Where treatment for neuroleptic-induced extrapyramidal symptoms is required, anticholinergic Antiparkinsonian agents should be used in preference to levodopa, since neuroleptics antagonise the Antiparkinsonian action of dopaminergics.
High doses of neuroleptics reduce the response to hypoglycaemic agents, the dosage of which might have to be adjusted.
The hypotensive effect of most antihypertensive drugs especially alpha adrenoceptor blocking agents may be exaggerated by neuroleptics.
Vertinex® as well as other phenothiazine neuroleptics may suppress the action of some drugs: amphetamine, levodopa, clonidine, guanethidine and adrenaline.
There is data on changes in plasma concentrations of a number of drugs (e.g. propranolol, phenobarbital) which have no clinical significance.
Simultaneous administration of prochlorperazine and desferrioxamine has been observed to induce transient metabolic encephalopathy characterised by loss of consciousness for 48-72 hours.
There is an increased risk of arrhythmias when neuroleptics are used with concomitant QT prolonging drugs (including certain antiarrhythmics, antidepressants and other antipsychotics) and drugs causing electrolyte imbalance.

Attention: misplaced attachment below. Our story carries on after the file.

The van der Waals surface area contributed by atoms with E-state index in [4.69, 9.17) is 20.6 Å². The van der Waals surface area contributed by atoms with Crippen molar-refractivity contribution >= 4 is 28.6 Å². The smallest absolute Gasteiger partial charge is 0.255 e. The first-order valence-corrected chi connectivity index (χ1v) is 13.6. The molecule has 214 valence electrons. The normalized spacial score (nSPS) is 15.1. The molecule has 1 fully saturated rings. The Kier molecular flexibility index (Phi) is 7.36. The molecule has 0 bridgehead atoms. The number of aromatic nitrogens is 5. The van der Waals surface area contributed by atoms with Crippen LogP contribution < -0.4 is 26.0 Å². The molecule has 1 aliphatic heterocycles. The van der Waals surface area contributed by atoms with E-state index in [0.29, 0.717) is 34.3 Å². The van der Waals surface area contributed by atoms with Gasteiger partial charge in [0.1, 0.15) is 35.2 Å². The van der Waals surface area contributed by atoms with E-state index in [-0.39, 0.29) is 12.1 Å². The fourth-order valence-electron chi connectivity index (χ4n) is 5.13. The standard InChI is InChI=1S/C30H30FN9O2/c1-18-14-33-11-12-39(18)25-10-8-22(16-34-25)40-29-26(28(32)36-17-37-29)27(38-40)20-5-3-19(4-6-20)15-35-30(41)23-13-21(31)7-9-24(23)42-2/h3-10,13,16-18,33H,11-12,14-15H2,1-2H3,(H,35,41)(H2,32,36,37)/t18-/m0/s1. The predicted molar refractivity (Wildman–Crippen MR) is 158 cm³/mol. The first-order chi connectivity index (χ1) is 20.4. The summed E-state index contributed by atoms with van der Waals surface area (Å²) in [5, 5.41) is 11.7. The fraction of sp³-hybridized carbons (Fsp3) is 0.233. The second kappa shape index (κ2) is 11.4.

There is an increased risk of agranulocytosis when prochlorperazine is used concurrently with drugs with myelosuppressive potential (carbamazepine or certain antibiotics and cytotoxics).
In patients treated concurrently with neuroleptics and lithium, there have been rare reports of neurotoxicity.

Warnings and precautions

Pregnancy and lactation:
There is inadequate evidence of safety in pregnancy; therefore Vertinex® should be avoided in pregnancy unless the potential benefits of the drug predominate the potential risks.
Since neuroleptics may prolong labour, at such time they should be withheld until the cervix is dilated 3-4 cm. There is a risk of adverse effects of prochlorperazine on the neonate which may be manifested by low Apgar score, lethargy or, on the contrary, by paradoxical hyperexcitability and tremor.
Since neonates whose mothers used antipsychotics during the third trimester of pregnancy are at risk of adverse effects including extrapyramidal and/or withdrawal symptoms (agitation, hypertonia, hypotonia, tremor, somnolence, respiratory distress, or feeding disorder) such babies should be carefully monitored. As phenothiazine may be excreted in milk, breast feeding should be suspended during treatment.